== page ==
Every pregnancy starts out with a 3-5% chance of having a birth defect. This is called the background risk. If someone gets rubella during pregnancy, the virus can pass to the fetus and cause birth defects. This is called congenital rubella syndrome (CRS). Babies affected by CRS can have hearing loss, heart defects, and cataracts (cloudy films that form over the lens of the eyes that can affect vision). Not all babies with CRS will have all these symptoms. A baby is more likely to be affected by CRS if the person who is pregnant gets rubella during the first trimester of pregnancy, although infection any time in pregnancy carries a chance of CRS. Because of these concerns, people who are pregnant are usually screened early in pregnancy to be sure they have antibodies to rubella.
Having measles or mumps during pregnancy is not expected to increase the chance of birth defects.
Does having measles, mumps, or rubella increase the chance of other pregnancy-related problems?
If a person has measles during pregnancy and has not had an MMR vaccine, there may be an increased chance of preterm delivery (birth before week 37) or low birth weight (weighing less than 5 pounds, 8 ounces [2500 grams] at birth).
Available information does not suggest a significant link between preterm delivery or low birth weight and having mumps during pregnancy.
Having measles, mumps, or rubella during pregnancy might increase the chance of stillbirth (fetal death after 20 weeks). A measles or mumps infection near the time of delivery might also increase the chance of a baby being born with the infection, although this is expected to be rare.
If a rubella infection occurs between 12 and 16 weeks of pregnancy, about half of these babies are expected to be affected by CRS. Deafness is the most common complication reported with infection after the first trimester.
CRS can also cause growth issues and low birth weight. This is most likely to occur when an infection happens before 16 weeks of pregnancy.
Does having measles, mumps, or rubella in pregnancy affect future behavior or learning for the child?
It is not known if having measles or mumps can cause behavior or learning issues for the child. Having a rubella infection in pregnancy can increase the chance of developmental delay and/or intellectual disabilities in some children.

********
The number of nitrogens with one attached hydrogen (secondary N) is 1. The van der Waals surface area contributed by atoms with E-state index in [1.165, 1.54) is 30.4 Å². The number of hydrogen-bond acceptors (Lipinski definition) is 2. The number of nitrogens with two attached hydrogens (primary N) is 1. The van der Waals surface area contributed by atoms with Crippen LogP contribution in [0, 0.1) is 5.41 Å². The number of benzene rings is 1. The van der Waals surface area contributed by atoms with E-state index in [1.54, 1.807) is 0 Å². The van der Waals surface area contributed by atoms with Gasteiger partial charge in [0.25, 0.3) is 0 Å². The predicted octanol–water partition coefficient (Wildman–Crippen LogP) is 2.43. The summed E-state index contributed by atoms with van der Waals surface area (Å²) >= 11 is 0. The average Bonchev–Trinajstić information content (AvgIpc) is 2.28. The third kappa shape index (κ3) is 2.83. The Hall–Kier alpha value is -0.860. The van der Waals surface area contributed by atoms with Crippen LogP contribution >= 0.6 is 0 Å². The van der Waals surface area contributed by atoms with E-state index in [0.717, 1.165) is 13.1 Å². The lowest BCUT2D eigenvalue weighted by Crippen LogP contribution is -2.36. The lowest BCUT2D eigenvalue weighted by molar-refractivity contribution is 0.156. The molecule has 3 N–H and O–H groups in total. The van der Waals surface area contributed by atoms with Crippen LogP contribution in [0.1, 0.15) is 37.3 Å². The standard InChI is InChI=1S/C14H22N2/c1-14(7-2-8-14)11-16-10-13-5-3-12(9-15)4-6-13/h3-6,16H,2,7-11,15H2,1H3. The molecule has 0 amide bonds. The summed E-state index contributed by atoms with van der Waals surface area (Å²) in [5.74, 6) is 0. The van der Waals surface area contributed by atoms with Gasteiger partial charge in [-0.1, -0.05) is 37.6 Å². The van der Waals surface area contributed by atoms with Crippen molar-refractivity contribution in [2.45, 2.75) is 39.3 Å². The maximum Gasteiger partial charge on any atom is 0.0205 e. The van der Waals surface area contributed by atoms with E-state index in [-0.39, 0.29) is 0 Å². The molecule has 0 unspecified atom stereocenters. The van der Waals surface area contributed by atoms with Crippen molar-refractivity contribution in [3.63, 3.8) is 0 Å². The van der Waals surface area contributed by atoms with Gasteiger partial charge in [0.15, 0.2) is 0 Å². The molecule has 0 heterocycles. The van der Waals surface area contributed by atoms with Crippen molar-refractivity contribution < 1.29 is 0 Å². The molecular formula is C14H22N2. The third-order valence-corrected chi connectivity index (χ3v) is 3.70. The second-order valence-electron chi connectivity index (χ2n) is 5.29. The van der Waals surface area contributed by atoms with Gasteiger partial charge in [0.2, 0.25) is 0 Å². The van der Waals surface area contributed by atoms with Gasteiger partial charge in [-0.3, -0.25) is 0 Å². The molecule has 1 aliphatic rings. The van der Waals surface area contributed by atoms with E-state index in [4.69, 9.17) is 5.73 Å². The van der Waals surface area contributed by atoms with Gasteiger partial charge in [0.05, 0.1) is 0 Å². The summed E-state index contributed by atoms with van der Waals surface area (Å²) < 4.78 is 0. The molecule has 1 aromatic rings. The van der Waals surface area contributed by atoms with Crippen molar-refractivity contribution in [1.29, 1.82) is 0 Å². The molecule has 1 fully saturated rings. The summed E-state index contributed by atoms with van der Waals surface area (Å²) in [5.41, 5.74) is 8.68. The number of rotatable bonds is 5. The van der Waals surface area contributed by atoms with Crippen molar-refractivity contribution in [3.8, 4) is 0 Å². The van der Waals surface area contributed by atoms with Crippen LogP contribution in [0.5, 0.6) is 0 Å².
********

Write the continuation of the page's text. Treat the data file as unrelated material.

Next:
Breastfeeding and measles, mumps, or rubella:
If you have measles, mumps, or rubella, talk to your healthcare provider about the best ways to prevent the spread of the illness to your breastfed baby. If you suspect that your baby has any symptoms of measles, mumps, or rubella, contact the child’s healthcare provider right away. Be sure to talk to your healthcare provider about all your breastfeeding questions.
If a male has measles, mumps, or rubella could it affect fertility (ability to get partner pregnant) or increase the chance of birth defects?
Studies have not been done to see if measles or rubella could affect male fertility or increase the chance of birth defects above the background risk. Having mumps may temporarily decrease the size of testicles, but this is not likely to cause infertility. Infected partners can pass these viruses to a person who is pregnant through close contact. For more information on paternal exposures, please see the MotherToBaby fact sheet at https://mothertobaby.org/fact-sheets/paternal-exposures-pregnancy/
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OTIS/MotherToBaby encourages inclusive and person-centered language. While our name still contains a reference to mothers, we are updating our resources with more inclusive terms. Use of the term mother or maternal refers to a person who is pregnant. Use of the term father or paternal refers to a person who contributes sperm.